We’ve all seen it haven’t we?
You know, the colleagues who somehow occupy a senior position even though they are a) dreadful b) incompetent c) dreadfully incompetent.
Schools are rammed with personnel doing a damn fine job. They are also rammed with managers and leaders who can’t manage or lead.
The Dilbert Principle states that, generally speaking, incompetent workers will be promoted above competent workers to managerial positions, thus removing them from the actual work and minimising the damage they can do. This happens in the NHS and schools all the time.
In other words, people who least deserve promotion (or most deserve to be fired) are actually promoted instead of the competent.
Why? They have loud voices and can sound like they know what they are doing when in fact they don’t have a clue. These people tend to be Seagull Managers – a manager who flies in, makes a lot of noise, craps over everything and then leaves.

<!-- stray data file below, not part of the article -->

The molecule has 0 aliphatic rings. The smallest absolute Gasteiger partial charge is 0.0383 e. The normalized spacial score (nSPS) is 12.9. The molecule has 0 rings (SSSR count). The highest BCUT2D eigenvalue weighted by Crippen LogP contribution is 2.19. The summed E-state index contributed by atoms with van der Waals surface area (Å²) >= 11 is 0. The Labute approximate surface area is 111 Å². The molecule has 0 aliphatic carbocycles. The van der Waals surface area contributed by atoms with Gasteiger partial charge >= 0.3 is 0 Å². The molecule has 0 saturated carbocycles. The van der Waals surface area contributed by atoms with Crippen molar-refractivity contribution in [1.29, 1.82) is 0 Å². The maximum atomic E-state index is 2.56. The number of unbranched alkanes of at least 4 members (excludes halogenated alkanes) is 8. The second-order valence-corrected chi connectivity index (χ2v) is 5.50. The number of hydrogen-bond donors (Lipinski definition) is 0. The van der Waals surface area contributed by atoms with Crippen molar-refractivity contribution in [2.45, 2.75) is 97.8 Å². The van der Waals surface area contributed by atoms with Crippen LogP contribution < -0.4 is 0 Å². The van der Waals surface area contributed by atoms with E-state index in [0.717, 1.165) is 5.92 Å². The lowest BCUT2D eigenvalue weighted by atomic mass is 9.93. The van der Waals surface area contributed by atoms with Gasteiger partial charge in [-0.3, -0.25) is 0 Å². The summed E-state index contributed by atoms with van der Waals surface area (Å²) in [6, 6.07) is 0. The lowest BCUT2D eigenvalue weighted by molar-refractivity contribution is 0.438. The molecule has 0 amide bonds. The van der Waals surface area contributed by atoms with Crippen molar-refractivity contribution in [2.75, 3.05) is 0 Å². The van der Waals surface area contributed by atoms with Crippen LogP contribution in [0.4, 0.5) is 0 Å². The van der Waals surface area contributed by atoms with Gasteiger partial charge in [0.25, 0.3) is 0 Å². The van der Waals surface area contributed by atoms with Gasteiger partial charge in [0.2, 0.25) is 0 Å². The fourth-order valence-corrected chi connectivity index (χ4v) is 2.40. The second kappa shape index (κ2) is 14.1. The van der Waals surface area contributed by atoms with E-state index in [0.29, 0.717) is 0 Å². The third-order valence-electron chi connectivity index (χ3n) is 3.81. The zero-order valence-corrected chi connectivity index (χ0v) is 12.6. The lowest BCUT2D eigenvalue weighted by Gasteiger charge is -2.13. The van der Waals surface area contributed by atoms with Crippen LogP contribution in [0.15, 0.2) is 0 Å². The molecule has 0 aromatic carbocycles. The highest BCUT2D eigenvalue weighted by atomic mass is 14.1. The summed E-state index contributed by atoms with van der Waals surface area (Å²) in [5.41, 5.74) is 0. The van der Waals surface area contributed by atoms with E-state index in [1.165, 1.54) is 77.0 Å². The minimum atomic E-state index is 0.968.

Why? They need to be moved on because they act as block to the smooth running of the coalface and frontline.
In the business world the incompetent get to the top because of good, old-fashioned cronyism or they might just end in a position of authority because of something superficial like their appearance.
In schools, there are Dilberts who end up as Deputy Heads and even Heads because of fate. In one of my first inspections, a maths coordinator with four years teaching experience was ‘promoted’ to Deputy Head after the Deputy Head filled in for the Head who went off with stress. When this temporary Head then went off sick, the maths coordinator then jumped up to the Head’s role because there was no one else who wanted it. It’s the stuff of fairytales.
The principle is named after the comic-strip Dilbert and was named by Dilbert creator Scott Adams who identified this trend as common in businesses. In the Dilbert strip of February 5, 1995, Dogbert says that “leadership is nature’s way of removing morons from the productive flow”.
He wrote a book describing the principle in detail.